Lukas Nelson and the Promise of the Real, FIesta del Sol

Lukas Nelson and the Promise of the Real
Fiesta del Sol
June 5, 2010
Solana Beach, CA

by Marcia Manna

SOLANA BEACH — A yellow sun suspended in an azure sky. Rows of white vendor tents against the backdrop of the blue Pacific. Fiesta del Sol will celebrate its 31st anniversary in its usual colorful Solana Beach locale. So, what’s new this year? The all-ages music festival has added a green theme to its picture-perfect setting.

The theme of this year’s event is Moving Off the Grid.

“We have replaced gas generators with biodiesel generators and we use biofuel,” said event chairman Peter Zahn, who also serves as CEO of participating organization Green Chamber of San Diego County. “That will power about 80 percent of the event. The solar trucks have batteries that store energy from solar panels and we are plugging in our power requirements into the trucks. Green initiatives are accessible — it’s a sign of the times.”

A stroll along the Fiesta’s Green Alley will introduce attendees to vendors such as Pour It Forward, a San Diego-based business that makes stylish shower and sink pails to collect and recycle water that would normally be lost down the drain.

Sequoia Solar in Solana Beach will have a booth that boasts its solar design and installation service, and if you stop by the California Quivers table to sample a strawberry or mango ice, you’ll drink from a compostable cup certified by the Biodegradable Products Institute.

But the big draw is, and always has been, the music. The Belly Up Tavern books the Fiesta del Sol talent, drawing from some of its most popular bands. The reggae soul group Aggrolites headline Saturday and the boisterous B-Side Players play Latin rock Sunday night.

One band that embraces the green theme is Lukas Nelson and the Promise of Real, a roots rock group set to perform at 2 p.m. Saturday.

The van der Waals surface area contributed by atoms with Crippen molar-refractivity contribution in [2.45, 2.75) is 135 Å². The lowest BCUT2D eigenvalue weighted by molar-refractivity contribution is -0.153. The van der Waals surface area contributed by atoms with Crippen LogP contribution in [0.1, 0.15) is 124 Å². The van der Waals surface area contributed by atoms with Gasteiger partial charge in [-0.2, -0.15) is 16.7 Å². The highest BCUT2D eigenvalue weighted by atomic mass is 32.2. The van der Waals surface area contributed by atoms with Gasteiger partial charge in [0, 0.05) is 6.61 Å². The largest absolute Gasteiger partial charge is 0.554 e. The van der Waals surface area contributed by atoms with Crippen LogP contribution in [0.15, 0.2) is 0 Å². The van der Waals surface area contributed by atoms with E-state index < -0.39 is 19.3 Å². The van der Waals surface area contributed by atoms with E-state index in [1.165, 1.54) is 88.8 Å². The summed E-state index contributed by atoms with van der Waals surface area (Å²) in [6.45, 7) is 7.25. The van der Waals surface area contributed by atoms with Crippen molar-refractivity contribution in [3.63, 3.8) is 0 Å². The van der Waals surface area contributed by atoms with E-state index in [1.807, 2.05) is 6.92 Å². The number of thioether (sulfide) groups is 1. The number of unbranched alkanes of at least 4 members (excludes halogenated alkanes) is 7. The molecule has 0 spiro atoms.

The 21-year-old son of musician and environmental activist Willie Nelson, Lukas has a voice that resembles his dad’s — but with more range and less vibrato. Another similarity is relevant songwriting and a passion for sustainable living.

“All of our family uses biodiesel fuel — I’m driving a biodiesel Jetta,” said Nelson, who is based in Venice Beach. “I feel this should be a top priority. Every day, there is a headline about the oil spill and that’s huge. It can effect the whole ecosystem. We just finished a new album and I wrote a song called ‘America.’ It’s a hard look at what things will be like if we don’t change our perspective.”

Fiesta del Sol stretches across four blocks and in addition to the professional bands that start at about noon both days, there will be children’s activities, llama rides, a beer and wine garden and performances by different community groups, including the Boys and Girls Clubs Youth Arts Academy and Rock Band and Scripps Performance Dance Studio.

“We do have a diverse lineup,” said Belly Up marketing director Beth Bennett. “The festival has a long-standing history and bands and agents recognize it. It’s a groovin’ mellow vibe for a beautiful day outside.”

DSC_0080 by you.
Lukas Nelson, Farm Aid 2009, in the audience talking with fans, waiting for Neil Young set

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